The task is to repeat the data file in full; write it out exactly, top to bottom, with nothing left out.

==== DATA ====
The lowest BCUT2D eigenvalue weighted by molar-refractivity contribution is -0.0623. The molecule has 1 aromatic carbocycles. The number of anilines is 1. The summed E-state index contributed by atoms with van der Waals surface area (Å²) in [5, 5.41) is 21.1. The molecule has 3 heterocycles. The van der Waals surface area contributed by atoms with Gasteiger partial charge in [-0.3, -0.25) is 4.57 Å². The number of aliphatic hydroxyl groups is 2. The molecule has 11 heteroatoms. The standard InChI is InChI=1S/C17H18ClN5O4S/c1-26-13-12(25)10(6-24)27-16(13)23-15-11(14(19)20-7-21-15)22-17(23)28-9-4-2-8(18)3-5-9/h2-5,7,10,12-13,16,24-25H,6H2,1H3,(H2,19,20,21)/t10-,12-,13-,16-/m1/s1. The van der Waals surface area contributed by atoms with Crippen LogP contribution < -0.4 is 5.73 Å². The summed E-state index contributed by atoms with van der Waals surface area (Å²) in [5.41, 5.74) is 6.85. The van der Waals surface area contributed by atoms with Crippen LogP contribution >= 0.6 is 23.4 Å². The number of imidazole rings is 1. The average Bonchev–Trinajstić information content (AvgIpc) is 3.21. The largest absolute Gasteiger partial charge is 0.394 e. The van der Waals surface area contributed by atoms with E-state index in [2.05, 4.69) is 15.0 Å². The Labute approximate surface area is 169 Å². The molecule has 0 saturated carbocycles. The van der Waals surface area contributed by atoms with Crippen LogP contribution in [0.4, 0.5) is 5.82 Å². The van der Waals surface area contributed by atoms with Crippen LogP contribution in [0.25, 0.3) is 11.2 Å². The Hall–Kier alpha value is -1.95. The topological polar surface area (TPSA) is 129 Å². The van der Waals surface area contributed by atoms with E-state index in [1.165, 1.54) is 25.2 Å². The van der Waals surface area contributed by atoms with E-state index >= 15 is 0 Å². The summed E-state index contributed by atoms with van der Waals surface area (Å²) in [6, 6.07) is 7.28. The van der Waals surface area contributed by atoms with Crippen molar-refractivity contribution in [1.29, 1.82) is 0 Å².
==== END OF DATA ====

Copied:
The lowest BCUT2D eigenvalue weighted by molar-refractivity contribution is -0.0623. The molecule has 1 aromatic carbocycles. The number of anilines is 1. The summed E-state index contributed by atoms with van der Waals surface area (Å²) in [5, 5.41) is 21.1. The molecule has 3 heterocycles. The van der Waals surface area contributed by atoms with Gasteiger partial charge in [-0.3, -0.25) is 4.57 Å². The number of aliphatic hydroxyl groups is 2. The molecule has 11 heteroatoms. The standard InChI is InChI=1S/C17H18ClN5O4S/c1-26-13-12(25)10(6-24)27-16(13)23-15-11(14(19)20-7-21-15)22-17(23)28-9-4-2-8(18)3-5-9/h2-5,7,10,12-13,16,24-25H,6H2,1H3,(H2,19,20,21)/t10-,12-,13-,16-/m1/s1. The van der Waals surface area contributed by atoms with Crippen LogP contribution < -0.4 is 5.73 Å². The summed E-state index contributed by atoms with van der Waals surface area (Å²) in [5.41, 5.74) is 6.85. The van der Waals surface area contributed by atoms with Crippen LogP contribution >= 0.6 is 23.4 Å². The number of imidazole rings is 1. The average Bonchev–Trinajstić information content (AvgIpc) is 3.21. The largest absolute Gasteiger partial charge is 0.394 e. The van der Waals surface area contributed by atoms with E-state index in [2.05, 4.69) is 15.0 Å². The Labute approximate surface area is 169 Å². The molecule has 0 saturated carbocycles. The van der Waals surface area contributed by atoms with Crippen LogP contribution in [0.4, 0.5) is 5.82 Å². The van der Waals surface area contributed by atoms with Crippen LogP contribution in [0.25, 0.3) is 11.2 Å². The Hall–Kier alpha value is -1.95. The topological polar surface area (TPSA) is 129 Å². The van der Waals surface area contributed by atoms with E-state index in [1.165, 1.54) is 25.2 Å². The van der Waals surface area contributed by atoms with E-state index >= 15 is 0 Å². The summed E-state index contributed by atoms with van der Waals surface area (Å²) in [6, 6.07) is 7.28. The van der Waals surface area contributed by atoms with Crippen molar-refractivity contribution in [1.29, 1.82) is 0 Å².